It didn’t take the investigators long to pick up on Jeanne’s involvement, and she was arrested three days after the Cardinal. (Enough time for her to destroy her side of the correspondence.) Rétaux was also swept up pretty quickly. Nicole took a little longer, since she and her new boyfriend (later her husband) had moved to Brussels, but she was also captured and brought back to Paris. One other person of interest who was arrested is someone who hasn’t been mentioned yet – Count Cagliostro, a friend of the Cardinal de Rohan. Cagliostro (real name Giuseppe Balsamo) was an occultist who many of the French court consulted, and he had “confirmed” for the Cardinal through mystical means that the correspondence with the Queen was genuine. Since he had been previously visited by Jeanne and his friends, the Cardinal (now clutching at straws) doubtless thought that he may have been in on it. The Count was eventually exonerated, though he gave good entertainment at the trial by (among other things) admitting to being guilty of murdering the Roman general Pompey.
Because there was a trial, of course. (Pope Pius VI officially objected to the trial as he said that a churchman could only be tried by the church, but he was ignored.) Unusually it was a public one; since the reputation of the Queen had been impugned then the King decided that this should be all resolved out in public. The trial took place in January of 1786 and it was a huge popular sensation. All of the principles gave their testimony, with Jeanne still insisting that she had been following the Queen’s orders. All of the others gave their version of events, but it was Rétaux de Villette who was the star witness for the prosecution. He made a deal and gave a full account of what had happened, one which made it clear exactly what had been going on and that the Queen herself had nothing to do with it. As a result Nicole was released as an innocent dupe, while Rétaux himself was simply sentenced to exile as part of his deal. The Cardinal was originally ordered to publicly apologise for presuming that the Queen would meet him in the gardens at midnight, but this was eventually voted down and he was acquitted. (The implication that this meant the Queen would have met him in the gardens at midnight was lost on nobody.) In the end all the blame was placed on the de la Mottes.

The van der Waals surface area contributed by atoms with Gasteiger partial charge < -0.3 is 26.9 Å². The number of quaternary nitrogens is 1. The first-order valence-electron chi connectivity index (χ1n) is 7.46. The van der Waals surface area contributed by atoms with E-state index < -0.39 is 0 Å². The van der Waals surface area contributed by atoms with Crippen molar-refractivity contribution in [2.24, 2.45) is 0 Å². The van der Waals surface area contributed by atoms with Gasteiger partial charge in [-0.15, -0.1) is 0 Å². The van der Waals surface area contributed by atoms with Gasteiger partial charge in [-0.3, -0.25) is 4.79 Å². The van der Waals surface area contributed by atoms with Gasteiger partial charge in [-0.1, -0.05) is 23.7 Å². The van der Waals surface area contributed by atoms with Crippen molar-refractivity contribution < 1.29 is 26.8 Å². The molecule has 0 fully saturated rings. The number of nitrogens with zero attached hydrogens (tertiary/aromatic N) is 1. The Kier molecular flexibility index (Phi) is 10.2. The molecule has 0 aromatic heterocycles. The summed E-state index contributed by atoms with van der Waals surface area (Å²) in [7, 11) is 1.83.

That was the official verdict, at least, and it’s one that most historians agree with. The public, though, came to a very different conclusion. The rumour that Jeanne had planted that the Queen did actually want the necklace was resurrected, and the general opinion was that the Cardinal had been used to satisfy the Queen’s extravagance and then hung out to dry in order to punish him for opposing the royal marriage. This was backed up by the fact that, though he was exonerated of wrongdoing, the Cardinal was still exiled from Paris. The result was that the Queen (already deeply unpopular because she was Austrian and the French people had a deeply held prejudice against them) became utterly vilified. The blow this caused to the prestige of the monarchy was a large part of the shift in mentality which would lead to the French Revolution.